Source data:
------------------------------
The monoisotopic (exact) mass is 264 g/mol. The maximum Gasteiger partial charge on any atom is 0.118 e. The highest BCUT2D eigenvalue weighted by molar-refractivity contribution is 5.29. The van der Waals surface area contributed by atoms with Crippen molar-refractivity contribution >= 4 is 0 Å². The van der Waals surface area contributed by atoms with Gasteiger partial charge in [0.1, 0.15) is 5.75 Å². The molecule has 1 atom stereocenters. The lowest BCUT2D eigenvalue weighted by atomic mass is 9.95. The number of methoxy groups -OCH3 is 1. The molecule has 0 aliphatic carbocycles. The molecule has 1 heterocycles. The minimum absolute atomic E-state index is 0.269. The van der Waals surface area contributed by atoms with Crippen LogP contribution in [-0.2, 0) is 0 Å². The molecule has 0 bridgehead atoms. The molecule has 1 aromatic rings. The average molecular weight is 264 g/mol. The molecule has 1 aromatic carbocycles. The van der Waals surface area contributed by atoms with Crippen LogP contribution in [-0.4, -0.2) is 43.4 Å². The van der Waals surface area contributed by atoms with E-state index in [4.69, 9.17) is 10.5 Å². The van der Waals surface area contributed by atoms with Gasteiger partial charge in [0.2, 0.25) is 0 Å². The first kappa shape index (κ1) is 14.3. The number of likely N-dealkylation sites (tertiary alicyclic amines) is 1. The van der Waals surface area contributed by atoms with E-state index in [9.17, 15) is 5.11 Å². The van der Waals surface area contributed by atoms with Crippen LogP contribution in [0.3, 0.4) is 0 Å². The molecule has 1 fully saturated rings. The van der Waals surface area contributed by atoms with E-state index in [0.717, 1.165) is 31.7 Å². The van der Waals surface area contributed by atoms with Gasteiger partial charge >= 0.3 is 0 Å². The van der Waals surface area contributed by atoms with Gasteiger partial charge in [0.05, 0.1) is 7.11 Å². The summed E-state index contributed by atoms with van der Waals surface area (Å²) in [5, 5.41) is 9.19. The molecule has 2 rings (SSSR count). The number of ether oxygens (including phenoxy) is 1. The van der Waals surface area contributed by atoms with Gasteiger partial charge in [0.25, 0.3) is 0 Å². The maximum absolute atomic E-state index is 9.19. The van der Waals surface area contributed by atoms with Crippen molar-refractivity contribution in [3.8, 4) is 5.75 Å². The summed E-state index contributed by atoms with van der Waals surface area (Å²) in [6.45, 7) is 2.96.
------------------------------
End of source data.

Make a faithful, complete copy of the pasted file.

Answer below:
The monoisotopic (exact) mass is 264 g/mol. The maximum Gasteiger partial charge on any atom is 0.118 e. The highest BCUT2D eigenvalue weighted by molar-refractivity contribution is 5.29. The van der Waals surface area contributed by atoms with Crippen molar-refractivity contribution >= 4 is 0 Å². The van der Waals surface area contributed by atoms with Gasteiger partial charge in [0.1, 0.15) is 5.75 Å². The molecule has 1 atom stereocenters. The lowest BCUT2D eigenvalue weighted by atomic mass is 9.95. The number of methoxy groups -OCH3 is 1. The molecule has 0 aliphatic carbocycles. The molecule has 1 heterocycles. The minimum absolute atomic E-state index is 0.269. The van der Waals surface area contributed by atoms with Crippen LogP contribution in [-0.2, 0) is 0 Å². The molecule has 0 bridgehead atoms. The molecule has 1 aromatic rings. The average molecular weight is 264 g/mol. The molecule has 1 aromatic carbocycles. The van der Waals surface area contributed by atoms with Crippen LogP contribution in [-0.4, -0.2) is 43.4 Å². The van der Waals surface area contributed by atoms with E-state index in [4.69, 9.17) is 10.5 Å². The van der Waals surface area contributed by atoms with Gasteiger partial charge in [0.2, 0.25) is 0 Å². The first kappa shape index (κ1) is 14.3. The number of likely N-dealkylation sites (tertiary alicyclic amines) is 1. The van der Waals surface area contributed by atoms with E-state index in [9.17, 15) is 5.11 Å². The van der Waals surface area contributed by atoms with Crippen LogP contribution in [0.3, 0.4) is 0 Å². The molecule has 1 fully saturated rings. The van der Waals surface area contributed by atoms with E-state index in [0.717, 1.165) is 31.7 Å². The van der Waals surface area contributed by atoms with Gasteiger partial charge >= 0.3 is 0 Å². The van der Waals surface area contributed by atoms with Gasteiger partial charge in [0.05, 0.1) is 7.11 Å². The summed E-state index contributed by atoms with van der Waals surface area (Å²) in [5, 5.41) is 9.19. The molecule has 2 rings (SSSR count). The number of ether oxygens (including phenoxy) is 1. The van der Waals surface area contributed by atoms with Gasteiger partial charge in [0.25, 0.3) is 0 Å². The maximum absolute atomic E-state index is 9.19. The van der Waals surface area contributed by atoms with Crippen molar-refractivity contribution in [3.8, 4) is 5.75 Å². The summed E-state index contributed by atoms with van der Waals surface area (Å²) in [6.45, 7) is 2.96.